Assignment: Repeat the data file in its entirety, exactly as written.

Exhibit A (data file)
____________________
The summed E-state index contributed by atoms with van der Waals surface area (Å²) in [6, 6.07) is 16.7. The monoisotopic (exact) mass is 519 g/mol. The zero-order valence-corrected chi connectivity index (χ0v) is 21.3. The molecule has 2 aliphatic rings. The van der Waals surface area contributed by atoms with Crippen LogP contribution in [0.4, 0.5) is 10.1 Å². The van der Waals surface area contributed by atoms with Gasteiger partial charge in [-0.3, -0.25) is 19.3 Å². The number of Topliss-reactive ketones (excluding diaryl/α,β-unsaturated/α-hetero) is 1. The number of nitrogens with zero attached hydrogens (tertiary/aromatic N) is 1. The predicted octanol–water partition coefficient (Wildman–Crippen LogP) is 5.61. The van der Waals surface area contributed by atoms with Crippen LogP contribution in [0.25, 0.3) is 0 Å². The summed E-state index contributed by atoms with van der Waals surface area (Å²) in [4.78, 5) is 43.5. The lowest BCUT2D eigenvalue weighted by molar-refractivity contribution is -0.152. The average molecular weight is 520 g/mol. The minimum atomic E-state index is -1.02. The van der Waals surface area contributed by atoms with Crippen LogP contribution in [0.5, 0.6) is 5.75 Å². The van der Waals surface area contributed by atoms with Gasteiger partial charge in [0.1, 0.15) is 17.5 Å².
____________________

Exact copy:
The summed E-state index contributed by atoms with van der Waals surface area (Å²) in [6, 6.07) is 16.7. The monoisotopic (exact) mass is 519 g/mol. The zero-order valence-corrected chi connectivity index (χ0v) is 21.3. The molecule has 2 aliphatic rings. The van der Waals surface area contributed by atoms with Crippen LogP contribution in [0.4, 0.5) is 10.1 Å². The van der Waals surface area contributed by atoms with Gasteiger partial charge in [-0.3, -0.25) is 19.3 Å². The number of Topliss-reactive ketones (excluding diaryl/α,β-unsaturated/α-hetero) is 1. The number of nitrogens with zero attached hydrogens (tertiary/aromatic N) is 1. The predicted octanol–water partition coefficient (Wildman–Crippen LogP) is 5.61. The van der Waals surface area contributed by atoms with Crippen LogP contribution in [0.25, 0.3) is 0 Å². The summed E-state index contributed by atoms with van der Waals surface area (Å²) in [4.78, 5) is 43.5. The lowest BCUT2D eigenvalue weighted by molar-refractivity contribution is -0.152. The average molecular weight is 520 g/mol. The minimum atomic E-state index is -1.02. The van der Waals surface area contributed by atoms with Crippen LogP contribution in [0.5, 0.6) is 5.75 Å². The van der Waals surface area contributed by atoms with Gasteiger partial charge in [0.1, 0.15) is 17.5 Å².